GraphQL is itself a DSL, we don’t need yet another DSL to approximate it inside Kotlin as with KGraphQL. The central goal of Manifold is to bridge DSLs directly and type-safely to the language via the type system. Thus what is unique about Manifold is that it provides direct access to GraphQL. There are no code generation steps. No DSLs. No data classes to maintain. No annotations. In the IDE you can make changes to GraphQL and instantly use the changes with code completion etc. in Kotlin without a compilation step. You can rename/refactor GraphQL references from Kotlin and GraphQL files as well as find usages, navigate, etc. So it’s quite a bit different.
Manifold GraphQL is probably best for client usage. But it is really a means of working directly with GraphQL types and queries, regardless of context. For instance, the sample app uses it for data/setup on the server and for queries and mutations on the client.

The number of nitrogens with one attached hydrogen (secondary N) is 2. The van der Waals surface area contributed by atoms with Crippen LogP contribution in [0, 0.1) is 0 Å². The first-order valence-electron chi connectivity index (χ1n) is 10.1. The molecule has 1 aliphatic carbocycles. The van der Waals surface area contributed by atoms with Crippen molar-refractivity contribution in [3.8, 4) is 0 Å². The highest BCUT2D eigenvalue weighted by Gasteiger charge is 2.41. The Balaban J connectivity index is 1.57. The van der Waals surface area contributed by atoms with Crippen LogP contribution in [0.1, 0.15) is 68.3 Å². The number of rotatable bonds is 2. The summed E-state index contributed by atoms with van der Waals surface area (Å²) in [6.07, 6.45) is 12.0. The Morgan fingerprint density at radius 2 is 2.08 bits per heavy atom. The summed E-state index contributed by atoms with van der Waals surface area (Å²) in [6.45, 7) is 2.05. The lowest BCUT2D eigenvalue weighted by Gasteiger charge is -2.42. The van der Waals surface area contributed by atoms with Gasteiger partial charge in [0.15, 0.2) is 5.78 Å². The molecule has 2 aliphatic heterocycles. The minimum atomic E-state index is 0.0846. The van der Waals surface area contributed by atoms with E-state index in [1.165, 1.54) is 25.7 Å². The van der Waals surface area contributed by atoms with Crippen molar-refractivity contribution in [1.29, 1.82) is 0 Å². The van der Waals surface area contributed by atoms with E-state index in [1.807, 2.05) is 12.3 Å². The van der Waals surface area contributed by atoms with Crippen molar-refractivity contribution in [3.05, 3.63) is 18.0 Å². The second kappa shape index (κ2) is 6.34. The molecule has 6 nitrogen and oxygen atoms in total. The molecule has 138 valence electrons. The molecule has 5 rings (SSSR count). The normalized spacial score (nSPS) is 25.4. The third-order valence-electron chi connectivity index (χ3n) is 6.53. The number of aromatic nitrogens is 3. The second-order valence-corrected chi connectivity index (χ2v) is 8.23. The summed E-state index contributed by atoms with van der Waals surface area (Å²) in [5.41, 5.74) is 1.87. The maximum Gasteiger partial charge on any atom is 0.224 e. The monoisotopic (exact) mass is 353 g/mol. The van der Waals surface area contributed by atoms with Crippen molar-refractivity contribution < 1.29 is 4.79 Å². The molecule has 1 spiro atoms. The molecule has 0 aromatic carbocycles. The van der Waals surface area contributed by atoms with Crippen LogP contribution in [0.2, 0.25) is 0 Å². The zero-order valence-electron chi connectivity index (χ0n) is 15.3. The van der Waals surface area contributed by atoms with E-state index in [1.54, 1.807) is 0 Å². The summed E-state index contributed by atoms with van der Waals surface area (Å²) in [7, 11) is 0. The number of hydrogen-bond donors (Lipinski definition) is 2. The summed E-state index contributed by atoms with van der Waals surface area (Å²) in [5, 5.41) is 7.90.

The execute.getData() call is the server’s one call to access the results of executing a query. Since that is the central dispatch of all results, there is no “type-safety” to be had; it’s just data at this point.
At a high level Manifold is divided into two components: Type Manifolds and Extensions. As you point out the extensions target Java exclusively and a few of the them are already supported in Kotlin, such as extension methods and operator overloading. Many more are not, however. These include:
The sample GraphQL application demonstrates the other half of Manifold – the Type Manifold. These are Java type system extensions which make them accessible, albeit indirectly, from Kotlin. Read more about type manifolds here: https://github.com/manifold-systems/manifold/tree/master/manifold-core-parent/manifold